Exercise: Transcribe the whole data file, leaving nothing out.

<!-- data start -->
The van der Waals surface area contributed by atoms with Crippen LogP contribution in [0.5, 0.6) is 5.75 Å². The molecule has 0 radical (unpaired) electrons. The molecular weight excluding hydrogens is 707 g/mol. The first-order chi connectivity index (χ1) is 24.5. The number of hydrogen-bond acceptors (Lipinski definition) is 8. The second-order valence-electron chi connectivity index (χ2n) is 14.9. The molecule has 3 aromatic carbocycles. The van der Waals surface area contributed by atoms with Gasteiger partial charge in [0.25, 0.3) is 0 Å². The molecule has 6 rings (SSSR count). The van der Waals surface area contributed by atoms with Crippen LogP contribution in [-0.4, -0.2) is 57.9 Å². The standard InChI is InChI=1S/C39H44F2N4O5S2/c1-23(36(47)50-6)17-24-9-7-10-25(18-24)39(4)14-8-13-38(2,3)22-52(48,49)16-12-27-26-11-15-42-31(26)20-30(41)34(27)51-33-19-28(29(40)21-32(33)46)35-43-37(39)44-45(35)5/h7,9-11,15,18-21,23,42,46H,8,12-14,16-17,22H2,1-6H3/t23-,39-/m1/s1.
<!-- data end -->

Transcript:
The van der Waals surface area contributed by atoms with Crippen LogP contribution in [0.5, 0.6) is 5.75 Å². The molecule has 0 radical (unpaired) electrons. The molecular weight excluding hydrogens is 707 g/mol. The first-order chi connectivity index (χ1) is 24.5. The number of hydrogen-bond acceptors (Lipinski definition) is 8. The second-order valence-electron chi connectivity index (χ2n) is 14.9. The molecule has 3 aromatic carbocycles. The van der Waals surface area contributed by atoms with Gasteiger partial charge in [0.25, 0.3) is 0 Å². The molecule has 6 rings (SSSR count). The van der Waals surface area contributed by atoms with Crippen LogP contribution in [-0.4, -0.2) is 57.9 Å². The standard InChI is InChI=1S/C39H44F2N4O5S2/c1-23(36(47)50-6)17-24-9-7-10-25(18-24)39(4)14-8-13-38(2,3)22-52(48,49)16-12-27-26-11-15-42-31(26)20-30(41)34(27)51-33-19-28(29(40)21-32(33)46)35-43-37(39)44-45(35)5/h7,9-11,15,18-21,23,42,46H,8,12-14,16-17,22H2,1-6H3/t23-,39-/m1/s1.